Last week I was in Atlanta for a video shoot and I had to pause this letter. It was my first time traveling since the pandemic and, well, it was weird.
This week's finds include 8 lessons about creativity, how to craft a brand story, a Hollywood Framework for content creation, what is narrative-market fit, and how media companies can survive in the age of abundance.
🎓 A hilarious 2 minute tutorial about tantrums from Adult Swim
🗣 Matthew McConaughey sits down with Emmanuel Acho to have an uncomfortable conversation with a black man
🎬 A 5 minute short film about the psychology of people who lack the self-awareness to see their own lack of self-awareness.
💡 105 Headline Ideas to inspire your next campaign
🚧 A beautiful summary from Seth Godin on the importance of dismantling barriers
💭 An inspiring comic about 8 marvelous & melancholy lessons on creativity.
In this third post of the brand video creation series, I explain how to craft a compelling story.
- The one mistake you shouldn't make: avoid using data, statistics, features and logical arguments to explain why you’re better than the competition. Emotion drives our choices more than logic.
- Make your message simple. A confused consumer never buys. In fact, people rarely buy the best products and services. They buy the products and services that are easiest to understand.
- Your customer is a hero experiencing a conflict. You are the guide that will take him on a journey to resolution.
- You are not selling a product or service. You are selling the transformation that your customer will experience through it.
The Hollywood framework for crafting popular content
5 minutes | Animalz
In filmmaking, movies can be “high-concept” or “low-concept.” High-concept movies are based on an easily pitched, succinct plot—like Snakes on a Plane. Low-concept movies rely less on plot and more on world-building and character development—like The Revenant
- The same principle applies to content marketing. Some content is high-concept: the reader can immediately anticipate what the article is about and what the value is (i.e. The Science Behind 100k-View Blog Posts). Some content is low-concept: the value of the article isn’t immediately apparent, and it relies on great execution to make it satisfying (i.e. The Ultimate Guide To Growing a Blog).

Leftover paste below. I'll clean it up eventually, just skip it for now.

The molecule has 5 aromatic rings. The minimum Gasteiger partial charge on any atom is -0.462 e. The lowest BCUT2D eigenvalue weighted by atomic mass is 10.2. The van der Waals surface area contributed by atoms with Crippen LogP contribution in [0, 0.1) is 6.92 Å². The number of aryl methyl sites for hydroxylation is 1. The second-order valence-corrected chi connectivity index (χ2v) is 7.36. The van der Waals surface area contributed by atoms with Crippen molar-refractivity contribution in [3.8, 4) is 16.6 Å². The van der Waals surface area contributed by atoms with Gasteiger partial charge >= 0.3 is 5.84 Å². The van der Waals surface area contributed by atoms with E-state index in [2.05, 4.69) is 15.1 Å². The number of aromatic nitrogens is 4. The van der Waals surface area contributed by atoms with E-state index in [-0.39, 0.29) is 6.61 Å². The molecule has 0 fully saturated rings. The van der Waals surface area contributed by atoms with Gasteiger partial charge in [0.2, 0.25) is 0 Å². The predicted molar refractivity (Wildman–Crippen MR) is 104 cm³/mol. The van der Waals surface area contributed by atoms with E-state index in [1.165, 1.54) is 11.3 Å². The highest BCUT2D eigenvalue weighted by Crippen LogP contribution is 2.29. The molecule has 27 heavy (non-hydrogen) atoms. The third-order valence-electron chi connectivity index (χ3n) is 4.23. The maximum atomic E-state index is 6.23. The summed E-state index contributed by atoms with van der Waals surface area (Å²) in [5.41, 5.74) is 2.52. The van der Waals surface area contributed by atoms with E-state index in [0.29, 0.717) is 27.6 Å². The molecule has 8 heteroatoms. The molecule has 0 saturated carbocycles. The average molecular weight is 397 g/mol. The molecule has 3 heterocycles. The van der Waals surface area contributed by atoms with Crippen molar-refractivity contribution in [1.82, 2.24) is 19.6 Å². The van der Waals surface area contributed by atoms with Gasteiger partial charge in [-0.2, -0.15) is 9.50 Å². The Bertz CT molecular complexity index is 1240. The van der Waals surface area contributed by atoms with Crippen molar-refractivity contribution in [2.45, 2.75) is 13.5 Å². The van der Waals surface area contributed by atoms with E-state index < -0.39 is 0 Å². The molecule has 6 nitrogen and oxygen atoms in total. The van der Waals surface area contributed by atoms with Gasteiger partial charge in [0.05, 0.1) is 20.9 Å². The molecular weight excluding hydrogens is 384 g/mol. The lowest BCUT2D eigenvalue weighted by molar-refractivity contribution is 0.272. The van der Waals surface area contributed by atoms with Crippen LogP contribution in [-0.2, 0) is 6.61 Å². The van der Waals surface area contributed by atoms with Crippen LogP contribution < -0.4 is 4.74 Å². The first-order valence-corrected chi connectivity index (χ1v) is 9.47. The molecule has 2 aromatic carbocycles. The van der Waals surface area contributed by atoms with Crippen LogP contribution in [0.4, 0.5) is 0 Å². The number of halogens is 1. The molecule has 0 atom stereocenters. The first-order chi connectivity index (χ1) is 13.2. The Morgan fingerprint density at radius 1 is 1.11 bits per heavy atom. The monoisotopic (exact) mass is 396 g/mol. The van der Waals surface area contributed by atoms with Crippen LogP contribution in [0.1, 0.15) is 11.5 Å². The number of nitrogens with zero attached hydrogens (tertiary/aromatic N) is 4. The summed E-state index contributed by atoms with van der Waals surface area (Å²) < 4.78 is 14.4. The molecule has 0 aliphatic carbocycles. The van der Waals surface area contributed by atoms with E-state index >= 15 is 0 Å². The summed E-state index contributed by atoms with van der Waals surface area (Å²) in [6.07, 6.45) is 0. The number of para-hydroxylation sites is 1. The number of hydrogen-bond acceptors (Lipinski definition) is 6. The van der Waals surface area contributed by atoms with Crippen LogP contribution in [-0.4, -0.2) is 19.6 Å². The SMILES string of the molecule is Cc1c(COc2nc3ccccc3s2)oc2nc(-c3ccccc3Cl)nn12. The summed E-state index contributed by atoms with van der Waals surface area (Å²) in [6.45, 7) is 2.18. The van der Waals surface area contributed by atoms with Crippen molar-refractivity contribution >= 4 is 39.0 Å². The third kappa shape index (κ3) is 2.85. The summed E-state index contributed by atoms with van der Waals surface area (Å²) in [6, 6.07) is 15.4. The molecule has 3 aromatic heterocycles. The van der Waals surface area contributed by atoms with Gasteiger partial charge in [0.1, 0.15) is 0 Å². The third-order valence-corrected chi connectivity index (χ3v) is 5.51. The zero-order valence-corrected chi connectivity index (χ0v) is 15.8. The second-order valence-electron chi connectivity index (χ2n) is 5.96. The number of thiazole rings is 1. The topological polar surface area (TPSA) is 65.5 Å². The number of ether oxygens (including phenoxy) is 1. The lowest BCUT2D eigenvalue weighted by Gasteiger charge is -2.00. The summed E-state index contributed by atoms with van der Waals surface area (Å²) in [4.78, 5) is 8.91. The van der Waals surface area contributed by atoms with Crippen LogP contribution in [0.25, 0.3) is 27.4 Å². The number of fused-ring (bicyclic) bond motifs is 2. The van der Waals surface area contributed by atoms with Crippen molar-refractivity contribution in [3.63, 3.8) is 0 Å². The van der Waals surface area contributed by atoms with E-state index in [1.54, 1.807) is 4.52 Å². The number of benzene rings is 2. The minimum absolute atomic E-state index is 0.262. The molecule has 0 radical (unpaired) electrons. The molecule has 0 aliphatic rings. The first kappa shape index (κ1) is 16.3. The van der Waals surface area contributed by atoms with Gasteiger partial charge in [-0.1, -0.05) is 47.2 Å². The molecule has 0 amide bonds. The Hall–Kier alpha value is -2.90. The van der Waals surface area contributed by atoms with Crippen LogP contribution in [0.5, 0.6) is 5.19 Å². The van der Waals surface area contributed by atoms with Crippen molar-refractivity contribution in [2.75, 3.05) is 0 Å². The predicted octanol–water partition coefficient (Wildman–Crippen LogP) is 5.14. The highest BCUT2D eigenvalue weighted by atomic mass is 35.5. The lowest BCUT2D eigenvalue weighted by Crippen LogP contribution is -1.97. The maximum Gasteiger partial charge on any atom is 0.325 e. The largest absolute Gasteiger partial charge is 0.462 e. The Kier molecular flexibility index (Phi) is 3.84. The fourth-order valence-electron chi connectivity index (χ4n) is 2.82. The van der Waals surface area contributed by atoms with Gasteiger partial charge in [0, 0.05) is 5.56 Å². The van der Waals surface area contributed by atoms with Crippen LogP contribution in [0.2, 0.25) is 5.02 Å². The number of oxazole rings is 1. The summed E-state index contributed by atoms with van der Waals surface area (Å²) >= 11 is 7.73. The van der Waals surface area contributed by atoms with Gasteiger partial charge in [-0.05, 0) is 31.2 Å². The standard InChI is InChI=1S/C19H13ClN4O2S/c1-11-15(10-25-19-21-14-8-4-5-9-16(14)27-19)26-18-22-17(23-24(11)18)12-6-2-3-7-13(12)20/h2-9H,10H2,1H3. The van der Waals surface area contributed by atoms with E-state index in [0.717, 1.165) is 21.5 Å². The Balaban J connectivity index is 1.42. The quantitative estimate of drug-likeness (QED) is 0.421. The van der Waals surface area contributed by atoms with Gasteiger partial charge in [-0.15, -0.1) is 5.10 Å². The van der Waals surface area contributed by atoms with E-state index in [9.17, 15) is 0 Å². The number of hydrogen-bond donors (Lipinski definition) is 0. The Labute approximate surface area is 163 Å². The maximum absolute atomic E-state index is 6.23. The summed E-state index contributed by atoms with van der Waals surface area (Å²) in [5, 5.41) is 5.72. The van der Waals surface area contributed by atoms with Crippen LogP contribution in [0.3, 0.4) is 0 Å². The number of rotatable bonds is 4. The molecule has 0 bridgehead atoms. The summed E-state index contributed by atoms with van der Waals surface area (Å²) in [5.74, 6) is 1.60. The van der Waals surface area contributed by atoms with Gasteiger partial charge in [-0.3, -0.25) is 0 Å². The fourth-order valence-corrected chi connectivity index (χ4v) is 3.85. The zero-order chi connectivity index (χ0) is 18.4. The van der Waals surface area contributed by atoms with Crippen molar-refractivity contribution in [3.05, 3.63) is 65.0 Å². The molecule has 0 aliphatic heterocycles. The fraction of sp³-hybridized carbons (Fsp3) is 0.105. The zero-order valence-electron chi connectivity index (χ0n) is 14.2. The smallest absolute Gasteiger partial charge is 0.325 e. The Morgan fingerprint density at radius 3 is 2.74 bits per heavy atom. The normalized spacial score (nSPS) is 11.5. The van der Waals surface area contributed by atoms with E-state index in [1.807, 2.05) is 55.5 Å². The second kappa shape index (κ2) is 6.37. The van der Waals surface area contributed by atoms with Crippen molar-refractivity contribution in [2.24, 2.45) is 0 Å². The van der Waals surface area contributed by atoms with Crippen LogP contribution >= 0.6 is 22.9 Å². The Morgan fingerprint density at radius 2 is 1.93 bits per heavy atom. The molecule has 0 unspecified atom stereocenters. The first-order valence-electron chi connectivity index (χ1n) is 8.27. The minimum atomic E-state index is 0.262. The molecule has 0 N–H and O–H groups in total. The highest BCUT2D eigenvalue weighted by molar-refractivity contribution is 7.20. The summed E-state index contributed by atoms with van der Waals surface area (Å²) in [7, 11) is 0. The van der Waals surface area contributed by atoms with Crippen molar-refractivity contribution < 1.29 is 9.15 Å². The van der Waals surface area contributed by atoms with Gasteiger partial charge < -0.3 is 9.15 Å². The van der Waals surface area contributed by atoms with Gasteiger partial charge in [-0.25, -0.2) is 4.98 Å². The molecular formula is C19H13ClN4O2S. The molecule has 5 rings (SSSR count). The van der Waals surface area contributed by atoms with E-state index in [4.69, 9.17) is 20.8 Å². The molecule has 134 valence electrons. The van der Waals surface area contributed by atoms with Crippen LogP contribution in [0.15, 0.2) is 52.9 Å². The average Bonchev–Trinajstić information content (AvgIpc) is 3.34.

- High concept content performs better: it stands out because it hones in on a specific and interesting nuance. It also templatize a winning formula and requires fewer resources.
- To make your content more high concept, start from something generic (like a keyword) then hone in on one facet of the topic that you find most interesting, most contrarian, or most supported by your own experience.
Use narrative-market fit to judge the merit of a news story
7 minutes | David Perell
- Just as companies with product-market fit are more likely to be funded, stories with narrative-market fit are more likely to be written. To increase the reach of their stories, journalists often identify emerging narratives and look for facts to support the story they want to tell.
- Bad narratives lead to bad policy, and bad policy leads to bad outcomes, which further bad narratives.
- Society is like a cruise ship. It turns slowly but moves with force once it settles on a direction. It won’t self-correct unless you turn the wheel, so traveling too far in the wrong direction could send it into a cliff.
- Looking for narrative-market fit is like holding a compass in your pocket because even though it can’t tell you much about where you are, it says a lot about where you’re going.
How media companies can survive in the age of aggregators
10 minutes | Stratechery
- The single most important fact about both movies and television is that they were defined by scarcity: there were only so many movies that would ever be made to fill only so many theater slots, and in the case of TV, there were only 24 hours in a day.
- That meant that there was significant value in being someone who could figure out what was going to be a hit before it was ever created, and then investing to make it so. This is what Hollywood have been doing for decades.
- The Internet is instead defined by abundance. The goal is not to pick out the hits, but rather to attract as much content as possible, and then algorithmically boost whatever turns out to be good.
- There were three strategies available to media companies looking to survive on the Internet. First, cater to Google (heavy emphasis on both speed and SEO). Or cater to Facebook (heavy emphasis on click-bait and human interest stories with viral potential). Both approaches, though, favored media entities with the best cost structures, not the best content.
- The third way: going directly to users. Success here is about delivering superior quality in your niche — the former is defined by the latter.
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"Who the hell are you?"
I'm Gianluca, an Italian filmmaker based in Los Angeles. A while back you opted into my email list through my website Storyforma. I like to send out genuinely useful content about working and living as a creative in the digital age.
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